Thousands of protesters took to the streets on Saturday for a second straight day of protests to demand jobs and better public services in Iraq.

According to Ali al Bayati, a member of the governmental Iraqi Commission for Human Rights, clashes broke out between protesters and police that killed 63 people and more than thousands wounded, the Efe news reported.

Security force members were among the causalities, the interior ministry said, while denying that police have used live ammunition against protesters.

Late on Saturday, authorities cut power to the area of Baghdad that includes Tahrir Square and riot police moved in to dismantle the tents in which protesters had planned to spend a second night.

Around 30 people were hurt in the operation to clear the camp, an interior ministry official further said.

Early on Friday, hundreds of protesters rallied in the square on the eastern side of the Tigris River and tried to cross the nearby al-Jumhouriyah Bridge to reach the Green Zone, the administrative centre of the Iraqi government.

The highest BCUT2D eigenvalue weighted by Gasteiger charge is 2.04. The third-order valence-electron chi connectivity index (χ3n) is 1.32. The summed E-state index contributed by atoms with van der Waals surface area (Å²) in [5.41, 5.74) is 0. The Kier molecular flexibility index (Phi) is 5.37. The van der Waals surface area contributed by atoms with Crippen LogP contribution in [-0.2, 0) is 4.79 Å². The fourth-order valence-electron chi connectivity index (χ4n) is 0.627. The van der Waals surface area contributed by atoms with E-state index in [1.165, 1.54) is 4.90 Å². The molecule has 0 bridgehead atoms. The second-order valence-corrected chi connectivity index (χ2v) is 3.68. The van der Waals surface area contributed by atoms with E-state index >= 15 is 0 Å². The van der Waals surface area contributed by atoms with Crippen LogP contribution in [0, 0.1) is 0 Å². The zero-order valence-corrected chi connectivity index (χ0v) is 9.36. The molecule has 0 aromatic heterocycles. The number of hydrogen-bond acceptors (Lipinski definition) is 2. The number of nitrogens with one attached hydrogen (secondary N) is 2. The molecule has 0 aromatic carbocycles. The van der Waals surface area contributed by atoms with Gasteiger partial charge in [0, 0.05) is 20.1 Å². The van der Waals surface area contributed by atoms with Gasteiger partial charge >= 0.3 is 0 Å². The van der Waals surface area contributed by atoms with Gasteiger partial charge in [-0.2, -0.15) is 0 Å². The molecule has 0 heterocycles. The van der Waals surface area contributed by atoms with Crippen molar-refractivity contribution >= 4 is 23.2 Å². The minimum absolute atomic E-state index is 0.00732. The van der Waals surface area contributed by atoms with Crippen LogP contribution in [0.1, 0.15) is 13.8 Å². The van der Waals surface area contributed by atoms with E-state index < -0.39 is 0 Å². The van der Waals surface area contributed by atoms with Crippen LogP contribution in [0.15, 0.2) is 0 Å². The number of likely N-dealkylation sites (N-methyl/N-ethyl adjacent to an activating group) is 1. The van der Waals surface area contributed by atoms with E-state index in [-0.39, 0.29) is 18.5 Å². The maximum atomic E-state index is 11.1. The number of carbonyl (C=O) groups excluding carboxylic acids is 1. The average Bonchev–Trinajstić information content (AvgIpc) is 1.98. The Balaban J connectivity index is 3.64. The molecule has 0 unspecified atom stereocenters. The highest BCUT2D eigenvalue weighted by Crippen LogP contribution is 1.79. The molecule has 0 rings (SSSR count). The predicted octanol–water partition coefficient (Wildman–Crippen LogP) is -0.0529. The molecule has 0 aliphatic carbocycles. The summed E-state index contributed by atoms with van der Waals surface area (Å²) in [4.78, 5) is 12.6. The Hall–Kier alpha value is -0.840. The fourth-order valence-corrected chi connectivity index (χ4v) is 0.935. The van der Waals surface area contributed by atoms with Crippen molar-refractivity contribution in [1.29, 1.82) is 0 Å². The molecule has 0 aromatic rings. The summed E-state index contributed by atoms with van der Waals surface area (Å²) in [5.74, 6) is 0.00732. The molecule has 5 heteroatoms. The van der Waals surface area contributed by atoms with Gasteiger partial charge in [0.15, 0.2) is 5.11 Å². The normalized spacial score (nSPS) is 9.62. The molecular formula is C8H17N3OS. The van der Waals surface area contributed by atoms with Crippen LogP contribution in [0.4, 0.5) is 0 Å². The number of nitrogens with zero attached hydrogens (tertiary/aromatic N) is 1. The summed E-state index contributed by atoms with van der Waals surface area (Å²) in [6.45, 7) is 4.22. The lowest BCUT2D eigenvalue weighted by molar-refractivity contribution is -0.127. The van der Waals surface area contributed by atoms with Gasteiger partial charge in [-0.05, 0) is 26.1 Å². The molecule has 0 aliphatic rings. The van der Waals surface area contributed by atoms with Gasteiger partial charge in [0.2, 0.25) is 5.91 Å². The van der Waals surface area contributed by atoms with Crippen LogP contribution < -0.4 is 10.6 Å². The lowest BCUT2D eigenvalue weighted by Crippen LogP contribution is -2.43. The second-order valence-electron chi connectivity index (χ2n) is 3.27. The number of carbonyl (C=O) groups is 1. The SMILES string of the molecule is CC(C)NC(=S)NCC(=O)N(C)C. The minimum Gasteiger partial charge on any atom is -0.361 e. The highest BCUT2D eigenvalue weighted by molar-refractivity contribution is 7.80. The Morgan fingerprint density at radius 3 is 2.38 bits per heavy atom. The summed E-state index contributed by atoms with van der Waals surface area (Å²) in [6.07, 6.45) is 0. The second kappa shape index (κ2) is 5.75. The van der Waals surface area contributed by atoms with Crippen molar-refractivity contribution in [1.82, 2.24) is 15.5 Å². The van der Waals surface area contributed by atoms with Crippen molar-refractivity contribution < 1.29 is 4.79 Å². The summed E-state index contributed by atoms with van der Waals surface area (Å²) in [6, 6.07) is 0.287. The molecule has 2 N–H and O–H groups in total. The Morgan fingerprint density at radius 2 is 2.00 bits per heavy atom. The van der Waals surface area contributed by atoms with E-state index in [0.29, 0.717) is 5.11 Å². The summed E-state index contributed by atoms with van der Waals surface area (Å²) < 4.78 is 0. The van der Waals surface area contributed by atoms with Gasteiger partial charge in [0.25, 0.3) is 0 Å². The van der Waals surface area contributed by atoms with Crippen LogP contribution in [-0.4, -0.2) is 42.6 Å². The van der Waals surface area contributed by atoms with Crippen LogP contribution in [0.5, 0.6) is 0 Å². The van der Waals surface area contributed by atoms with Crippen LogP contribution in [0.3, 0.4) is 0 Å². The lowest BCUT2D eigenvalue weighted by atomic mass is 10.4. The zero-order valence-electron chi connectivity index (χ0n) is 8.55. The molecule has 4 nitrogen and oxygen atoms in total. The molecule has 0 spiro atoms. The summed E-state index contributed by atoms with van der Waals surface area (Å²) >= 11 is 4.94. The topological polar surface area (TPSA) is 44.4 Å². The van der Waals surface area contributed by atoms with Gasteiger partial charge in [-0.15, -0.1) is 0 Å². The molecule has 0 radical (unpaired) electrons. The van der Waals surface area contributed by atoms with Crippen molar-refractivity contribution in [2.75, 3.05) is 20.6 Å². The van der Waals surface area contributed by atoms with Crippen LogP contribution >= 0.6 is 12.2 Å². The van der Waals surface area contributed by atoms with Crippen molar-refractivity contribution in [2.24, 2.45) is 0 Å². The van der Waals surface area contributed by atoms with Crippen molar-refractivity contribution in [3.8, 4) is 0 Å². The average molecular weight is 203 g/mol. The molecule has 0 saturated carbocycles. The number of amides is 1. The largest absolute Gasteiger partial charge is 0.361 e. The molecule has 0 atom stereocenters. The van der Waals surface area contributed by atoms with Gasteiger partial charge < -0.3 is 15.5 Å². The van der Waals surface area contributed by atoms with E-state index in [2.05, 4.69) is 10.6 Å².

Protesters, most of them young people, waved Iraqi flags and chanted slogans such as “They are all thieves,” apparently referring to the country’s political class.

One of the protesters, an unemployed 26-year-old university graduate named Ahmed Abdalamir, said that Iraqis have run out of patience with the “lying” government and its poor management of the oil-rich nation’s resources.

“I live in a wealthy country and the wealth goes to the people in power and their parties. But the ordinary citizen has nothing, only the lack of everything,” he said.

Among the many people bringing food and drink to the protesters in Tahrir Square was Ebtisam Abdala, 23, who graduated from university three years ago and can’t find a job.

She said that she and her mother prepared food for the people in the square out of support for those “who demand the right of all Iraqis to leave in a worthy country.”

This week’s protests came days after influential Shiite cleric Muqtada al-Sadr said that people had the right to take to the streets.

Earlier, an IHCHR statement said that the demonstrators in Wasit Province burned the Islamic Dawa Party  headquarters and stormed the house of the governor in the province, while in the southern province of Dhi Qar, protesters burned the provincial government building.

The demonstrations came after Iraqi Prime Minister Adel Abdul Mahdi, while giving a speech on television, warned of chaos if the government resigns, and promised a cabinet reshuffle, more job opportunities and the establishment of a court to prosecute corrupt officials.

Earlier this month, massive protests broke out in Baghdad and other central and southern provinces over similar reasons that left 157 people dead, including security forces.